In the midst of a flurry of organizing-related tasks--all of that sorting, weeding, putting like things together, and giving things new homes--it can be all too easy to forget why you're going through the organizing process in the first place, or what your end goal is (and it's almost always something deeper than just a cleared-out living room or a more orderly desk). Peter's belief is that you have to keep that goal front and center at all times in order to get organized in a truly meaningful and long-lasting way.

Before you tackle your next organizing project, regardless of how large or small it might be, take some time to think about the vision you have for the space you'll be working in, and for your life as a whole.

Will clearing your living room of clutter allow you to invite guests over, something you'd love to be able to do but are too embarrassed to even contemplate now? Are you inspired to reclaim your master bedroom because you want it to be a refuge from the rest of the world but it feels like anything but right now? Do you want to take control of your desk and filing system at work because they're so chaotic they feel like they're holding you back professionally?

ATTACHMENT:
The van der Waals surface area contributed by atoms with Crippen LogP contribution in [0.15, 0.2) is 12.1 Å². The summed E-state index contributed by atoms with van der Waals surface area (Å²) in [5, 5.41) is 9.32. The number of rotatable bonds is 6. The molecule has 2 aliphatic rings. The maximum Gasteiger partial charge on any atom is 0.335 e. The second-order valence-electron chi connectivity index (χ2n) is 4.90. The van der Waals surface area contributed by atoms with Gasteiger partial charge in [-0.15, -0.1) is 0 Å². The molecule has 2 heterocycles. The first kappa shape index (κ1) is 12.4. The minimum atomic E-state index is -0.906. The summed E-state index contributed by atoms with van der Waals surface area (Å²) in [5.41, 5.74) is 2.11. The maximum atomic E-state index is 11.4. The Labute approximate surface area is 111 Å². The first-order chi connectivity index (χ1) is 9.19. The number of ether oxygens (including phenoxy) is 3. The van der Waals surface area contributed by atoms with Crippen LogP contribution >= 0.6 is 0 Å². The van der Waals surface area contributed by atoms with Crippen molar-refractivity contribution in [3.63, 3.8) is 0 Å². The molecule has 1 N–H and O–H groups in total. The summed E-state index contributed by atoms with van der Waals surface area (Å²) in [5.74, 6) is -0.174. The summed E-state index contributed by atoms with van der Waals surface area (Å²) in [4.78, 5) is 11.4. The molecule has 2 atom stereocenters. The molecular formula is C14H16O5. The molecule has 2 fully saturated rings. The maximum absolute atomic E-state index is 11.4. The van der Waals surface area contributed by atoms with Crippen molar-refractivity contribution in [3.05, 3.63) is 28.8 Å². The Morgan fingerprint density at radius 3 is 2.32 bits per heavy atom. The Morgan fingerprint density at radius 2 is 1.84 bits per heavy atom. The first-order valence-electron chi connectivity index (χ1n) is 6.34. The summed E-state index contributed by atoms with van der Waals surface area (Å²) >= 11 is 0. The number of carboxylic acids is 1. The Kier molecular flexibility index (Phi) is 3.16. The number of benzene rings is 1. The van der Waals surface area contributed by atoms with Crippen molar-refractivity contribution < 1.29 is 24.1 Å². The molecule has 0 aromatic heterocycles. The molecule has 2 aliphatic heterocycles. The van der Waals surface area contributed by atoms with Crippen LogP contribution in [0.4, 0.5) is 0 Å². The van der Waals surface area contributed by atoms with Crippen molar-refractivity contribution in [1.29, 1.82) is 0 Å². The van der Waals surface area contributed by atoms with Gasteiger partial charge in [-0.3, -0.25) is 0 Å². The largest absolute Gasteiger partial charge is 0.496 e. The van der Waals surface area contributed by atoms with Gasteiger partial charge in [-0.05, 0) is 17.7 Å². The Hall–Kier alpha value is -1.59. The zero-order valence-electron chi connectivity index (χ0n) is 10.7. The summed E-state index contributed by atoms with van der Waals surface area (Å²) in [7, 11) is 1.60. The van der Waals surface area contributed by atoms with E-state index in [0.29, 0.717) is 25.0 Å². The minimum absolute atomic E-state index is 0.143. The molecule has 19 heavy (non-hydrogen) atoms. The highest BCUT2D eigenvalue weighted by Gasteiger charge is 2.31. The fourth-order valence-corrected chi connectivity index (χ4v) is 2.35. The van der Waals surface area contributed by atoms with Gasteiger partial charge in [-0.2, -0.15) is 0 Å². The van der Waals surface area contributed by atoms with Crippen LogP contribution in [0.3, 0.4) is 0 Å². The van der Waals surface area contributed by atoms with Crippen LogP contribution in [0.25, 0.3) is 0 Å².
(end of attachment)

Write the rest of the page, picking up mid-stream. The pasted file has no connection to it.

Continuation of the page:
Finding the deeper inspiration behind any organizing project will not only increase your motivation to stick with it when it gets difficult, but will also make the work more meaningful overall. Getting organized definitely involves dealing with your stuff, but as Peter Walsh says, it's not about the stuff. Remembering that will help set you up for long-term, lasting success.

(Find out more about Peter Walsh by visiting his website, Peter Walsh Design, at www.peterwalshdesign.com)